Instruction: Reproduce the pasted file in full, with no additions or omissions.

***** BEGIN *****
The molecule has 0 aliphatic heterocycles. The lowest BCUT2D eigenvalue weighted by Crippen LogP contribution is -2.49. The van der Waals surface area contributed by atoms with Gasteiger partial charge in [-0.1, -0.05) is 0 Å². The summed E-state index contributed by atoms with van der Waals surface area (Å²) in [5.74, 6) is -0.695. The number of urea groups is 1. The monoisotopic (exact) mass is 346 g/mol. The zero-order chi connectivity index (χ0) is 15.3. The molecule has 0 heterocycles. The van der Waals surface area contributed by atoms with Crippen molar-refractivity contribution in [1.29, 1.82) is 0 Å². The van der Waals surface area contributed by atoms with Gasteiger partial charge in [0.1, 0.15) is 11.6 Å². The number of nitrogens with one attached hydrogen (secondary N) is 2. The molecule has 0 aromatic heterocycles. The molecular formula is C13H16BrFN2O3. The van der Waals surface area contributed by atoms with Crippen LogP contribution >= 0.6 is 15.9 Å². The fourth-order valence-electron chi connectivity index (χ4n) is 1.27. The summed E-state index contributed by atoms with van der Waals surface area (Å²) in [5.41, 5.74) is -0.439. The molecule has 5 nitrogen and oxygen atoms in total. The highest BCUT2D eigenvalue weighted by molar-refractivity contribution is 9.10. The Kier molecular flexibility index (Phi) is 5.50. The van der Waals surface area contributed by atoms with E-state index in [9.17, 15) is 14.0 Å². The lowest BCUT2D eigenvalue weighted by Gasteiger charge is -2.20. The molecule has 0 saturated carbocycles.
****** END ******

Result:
The molecule has 0 aliphatic heterocycles. The lowest BCUT2D eigenvalue weighted by Crippen LogP contribution is -2.49. The van der Waals surface area contributed by atoms with Gasteiger partial charge in [-0.1, -0.05) is 0 Å². The summed E-state index contributed by atoms with van der Waals surface area (Å²) in [5.74, 6) is -0.695. The number of urea groups is 1. The monoisotopic (exact) mass is 346 g/mol. The zero-order chi connectivity index (χ0) is 15.3. The molecule has 0 heterocycles. The van der Waals surface area contributed by atoms with Crippen molar-refractivity contribution in [1.29, 1.82) is 0 Å². The van der Waals surface area contributed by atoms with Gasteiger partial charge in [0.1, 0.15) is 11.6 Å². The number of nitrogens with one attached hydrogen (secondary N) is 2. The molecule has 0 aromatic heterocycles. The molecular formula is C13H16BrFN2O3. The van der Waals surface area contributed by atoms with Crippen LogP contribution >= 0.6 is 15.9 Å². The fourth-order valence-electron chi connectivity index (χ4n) is 1.27. The summed E-state index contributed by atoms with van der Waals surface area (Å²) in [5.41, 5.74) is -0.439. The molecule has 5 nitrogen and oxygen atoms in total. The highest BCUT2D eigenvalue weighted by molar-refractivity contribution is 9.10. The Kier molecular flexibility index (Phi) is 5.50. The van der Waals surface area contributed by atoms with E-state index in [9.17, 15) is 14.0 Å². The lowest BCUT2D eigenvalue weighted by Gasteiger charge is -2.20. The molecule has 0 saturated carbocycles.